On November 1st, the Church celebrates the feast of All Saints known and unknown. We can be certain that besides the saints canonized by the Church there can be many more whom are not in the canon of the Church. They too deserve honor and gratitude.
God grants us a random sample of holy people who now share the fullness of the kingdom of God. They are people who lived among us and have led most exemplary lives while on earth. Through the process of beatification and canonization, they are presented to the living members of the Church as examples and models of Christian growth. This practice of imitation of saints stems from the earliest centuries of the Church. The intercession of the saints is also a means of growth in faith. As we are called to holiness awaiting our entry into heaven, we follow their example of growing in holiness. From time to time God provides us with models of holy lives through the Church.
Two weeks ago (October 18th, 2015) the Holy Father Pope Francis canonized four holy people. A married couple - parents of Saint Therese of Lisieux – Louis Martin (1823-1894) and his wife Marie Zelie Guerin Martin (1831-1877); a Spanish religious woman, Sister Maria of the Immaculate Conception (1926-1998), and an Italian priest, Vincenzo Grossi.
It is the first time a married couple has been canonized together. Louis Martin and Marie Zelie had nine children; four died in infancy and five entered the religious life. With all the family demands, what did they do to attain holiness? What we know is that they lived a normal Catholic life; attended daily Mass, had family prayer, fasted whenever they could, respected the Sabbath, visited the elderly and sick, and welcomed the poor into their home.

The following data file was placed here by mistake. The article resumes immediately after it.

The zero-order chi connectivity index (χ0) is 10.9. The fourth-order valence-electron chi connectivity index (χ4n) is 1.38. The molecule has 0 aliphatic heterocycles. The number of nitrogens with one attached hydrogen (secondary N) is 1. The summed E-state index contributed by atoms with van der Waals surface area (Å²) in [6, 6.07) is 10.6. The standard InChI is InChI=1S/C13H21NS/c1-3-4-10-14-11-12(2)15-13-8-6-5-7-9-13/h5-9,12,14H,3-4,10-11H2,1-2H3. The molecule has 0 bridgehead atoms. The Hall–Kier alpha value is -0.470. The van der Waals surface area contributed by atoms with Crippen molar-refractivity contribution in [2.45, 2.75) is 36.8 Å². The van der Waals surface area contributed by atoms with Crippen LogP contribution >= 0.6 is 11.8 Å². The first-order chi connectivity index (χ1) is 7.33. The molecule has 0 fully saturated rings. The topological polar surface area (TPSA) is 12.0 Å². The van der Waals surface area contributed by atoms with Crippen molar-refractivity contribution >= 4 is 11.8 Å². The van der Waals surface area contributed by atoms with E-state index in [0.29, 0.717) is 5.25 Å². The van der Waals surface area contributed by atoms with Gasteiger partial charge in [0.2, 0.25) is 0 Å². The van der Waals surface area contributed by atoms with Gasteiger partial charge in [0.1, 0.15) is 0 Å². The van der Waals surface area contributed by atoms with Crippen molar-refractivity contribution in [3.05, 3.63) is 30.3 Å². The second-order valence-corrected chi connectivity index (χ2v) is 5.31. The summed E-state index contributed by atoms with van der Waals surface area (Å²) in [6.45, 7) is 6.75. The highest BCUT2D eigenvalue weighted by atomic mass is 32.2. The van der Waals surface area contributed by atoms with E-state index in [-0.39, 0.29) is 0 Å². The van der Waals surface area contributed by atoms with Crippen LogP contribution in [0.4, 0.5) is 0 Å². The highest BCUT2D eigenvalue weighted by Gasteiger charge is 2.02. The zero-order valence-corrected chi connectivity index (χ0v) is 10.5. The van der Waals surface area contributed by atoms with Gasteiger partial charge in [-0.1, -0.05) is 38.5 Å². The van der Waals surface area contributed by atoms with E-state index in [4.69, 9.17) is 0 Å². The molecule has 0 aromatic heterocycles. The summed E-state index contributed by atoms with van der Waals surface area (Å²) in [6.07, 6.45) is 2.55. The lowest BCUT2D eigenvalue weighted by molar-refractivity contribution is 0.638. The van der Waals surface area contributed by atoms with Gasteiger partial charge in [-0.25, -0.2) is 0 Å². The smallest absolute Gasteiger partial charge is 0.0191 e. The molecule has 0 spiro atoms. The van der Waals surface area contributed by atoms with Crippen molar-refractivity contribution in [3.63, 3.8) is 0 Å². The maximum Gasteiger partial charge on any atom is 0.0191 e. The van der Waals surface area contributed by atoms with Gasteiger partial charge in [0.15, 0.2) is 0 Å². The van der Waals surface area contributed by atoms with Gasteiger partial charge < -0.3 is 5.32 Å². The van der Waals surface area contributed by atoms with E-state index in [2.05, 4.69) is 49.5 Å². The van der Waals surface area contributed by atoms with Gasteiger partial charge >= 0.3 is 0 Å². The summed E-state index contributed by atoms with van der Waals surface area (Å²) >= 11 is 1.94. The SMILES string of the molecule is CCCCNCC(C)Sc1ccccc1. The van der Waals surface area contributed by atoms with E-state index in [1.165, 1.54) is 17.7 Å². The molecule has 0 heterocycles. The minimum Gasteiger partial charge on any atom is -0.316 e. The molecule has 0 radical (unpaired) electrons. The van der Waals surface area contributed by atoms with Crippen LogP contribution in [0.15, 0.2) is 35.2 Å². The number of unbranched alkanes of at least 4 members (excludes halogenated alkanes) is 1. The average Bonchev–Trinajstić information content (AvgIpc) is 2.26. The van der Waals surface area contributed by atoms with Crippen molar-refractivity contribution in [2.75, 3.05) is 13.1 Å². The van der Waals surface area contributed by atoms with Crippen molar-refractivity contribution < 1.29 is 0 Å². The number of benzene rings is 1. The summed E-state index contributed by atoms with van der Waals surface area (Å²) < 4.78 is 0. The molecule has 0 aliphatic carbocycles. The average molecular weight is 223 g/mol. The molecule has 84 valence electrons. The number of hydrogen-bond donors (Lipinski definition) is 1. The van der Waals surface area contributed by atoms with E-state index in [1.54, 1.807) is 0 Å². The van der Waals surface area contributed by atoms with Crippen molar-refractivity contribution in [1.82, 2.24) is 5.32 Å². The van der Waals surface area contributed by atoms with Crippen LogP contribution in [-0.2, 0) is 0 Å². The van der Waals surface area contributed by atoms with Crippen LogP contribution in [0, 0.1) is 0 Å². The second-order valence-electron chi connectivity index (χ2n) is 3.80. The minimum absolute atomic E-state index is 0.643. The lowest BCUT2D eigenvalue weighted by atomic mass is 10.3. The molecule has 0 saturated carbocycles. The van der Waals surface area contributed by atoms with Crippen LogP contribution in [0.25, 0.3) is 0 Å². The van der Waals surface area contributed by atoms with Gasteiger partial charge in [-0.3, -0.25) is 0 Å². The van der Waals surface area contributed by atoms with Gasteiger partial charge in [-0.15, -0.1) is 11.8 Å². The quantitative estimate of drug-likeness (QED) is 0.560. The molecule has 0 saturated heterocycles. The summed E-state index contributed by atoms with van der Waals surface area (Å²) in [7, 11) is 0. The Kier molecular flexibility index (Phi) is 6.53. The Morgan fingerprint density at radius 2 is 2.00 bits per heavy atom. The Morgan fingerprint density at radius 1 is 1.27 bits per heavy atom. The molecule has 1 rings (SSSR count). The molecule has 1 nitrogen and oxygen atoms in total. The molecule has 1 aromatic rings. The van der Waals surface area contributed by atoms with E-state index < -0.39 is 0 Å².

There are many more awaiting sainthood. The Church is very cautious in declaring anyone a saint. After careful study and examination of the heroic virtues a person lived, and people have received favor for their prayers through the intercession of the holy person; the Church considers canonizing the person.
We have many saints from all walks of life; young, old, men, women, children, and professionals of all kinds. At present the relics of St. Maria Goretti is touring North America. Maria Goretti who lived (1890-1902) just 11 years, daughter of a poor Italian tenant farmer, had no chance to go to school, never learned to read or write, but knew to love God and the importance of the virtue of chastity. She knew death was better than sin, and she chose death when her assassin gave her that choice. She was canonized in 1950, with the largest crowd till then, 250,000, present in St. Peter’s Square to witness it. As her relics (mortal remains) tour the cities of America, large crowds continue to flock to her seeking her favors.
We believe in the communion of Saints. They are with us to help us and intercede for us.